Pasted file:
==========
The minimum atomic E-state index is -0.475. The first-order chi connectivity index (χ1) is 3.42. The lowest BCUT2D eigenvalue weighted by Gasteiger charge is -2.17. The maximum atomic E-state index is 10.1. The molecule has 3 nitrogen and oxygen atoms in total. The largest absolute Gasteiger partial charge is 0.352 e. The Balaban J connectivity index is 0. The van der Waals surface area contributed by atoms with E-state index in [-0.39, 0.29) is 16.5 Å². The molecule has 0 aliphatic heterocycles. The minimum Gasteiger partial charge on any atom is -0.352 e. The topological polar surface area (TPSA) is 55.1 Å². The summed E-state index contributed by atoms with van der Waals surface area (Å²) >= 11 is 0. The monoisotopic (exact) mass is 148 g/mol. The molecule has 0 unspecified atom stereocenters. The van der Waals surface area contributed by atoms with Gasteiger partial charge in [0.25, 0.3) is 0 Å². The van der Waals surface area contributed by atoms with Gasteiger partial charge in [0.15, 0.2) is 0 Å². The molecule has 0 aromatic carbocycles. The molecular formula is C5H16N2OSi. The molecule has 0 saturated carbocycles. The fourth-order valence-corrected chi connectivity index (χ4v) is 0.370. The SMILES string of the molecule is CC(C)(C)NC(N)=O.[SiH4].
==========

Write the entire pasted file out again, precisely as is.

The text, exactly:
The minimum atomic E-state index is -0.475. The first-order chi connectivity index (χ1) is 3.42. The lowest BCUT2D eigenvalue weighted by Gasteiger charge is -2.17. The maximum atomic E-state index is 10.1. The molecule has 3 nitrogen and oxygen atoms in total. The largest absolute Gasteiger partial charge is 0.352 e. The Balaban J connectivity index is 0. The van der Waals surface area contributed by atoms with E-state index in [-0.39, 0.29) is 16.5 Å². The molecule has 0 aliphatic heterocycles. The minimum Gasteiger partial charge on any atom is -0.352 e. The topological polar surface area (TPSA) is 55.1 Å². The summed E-state index contributed by atoms with van der Waals surface area (Å²) >= 11 is 0. The monoisotopic (exact) mass is 148 g/mol. The molecule has 0 unspecified atom stereocenters. The van der Waals surface area contributed by atoms with Gasteiger partial charge in [0.25, 0.3) is 0 Å². The van der Waals surface area contributed by atoms with Gasteiger partial charge in [0.15, 0.2) is 0 Å². The molecule has 0 aromatic carbocycles. The molecular formula is C5H16N2OSi. The molecule has 0 saturated carbocycles. The fourth-order valence-corrected chi connectivity index (χ4v) is 0.370. The SMILES string of the molecule is CC(C)(C)NC(N)=O.[SiH4].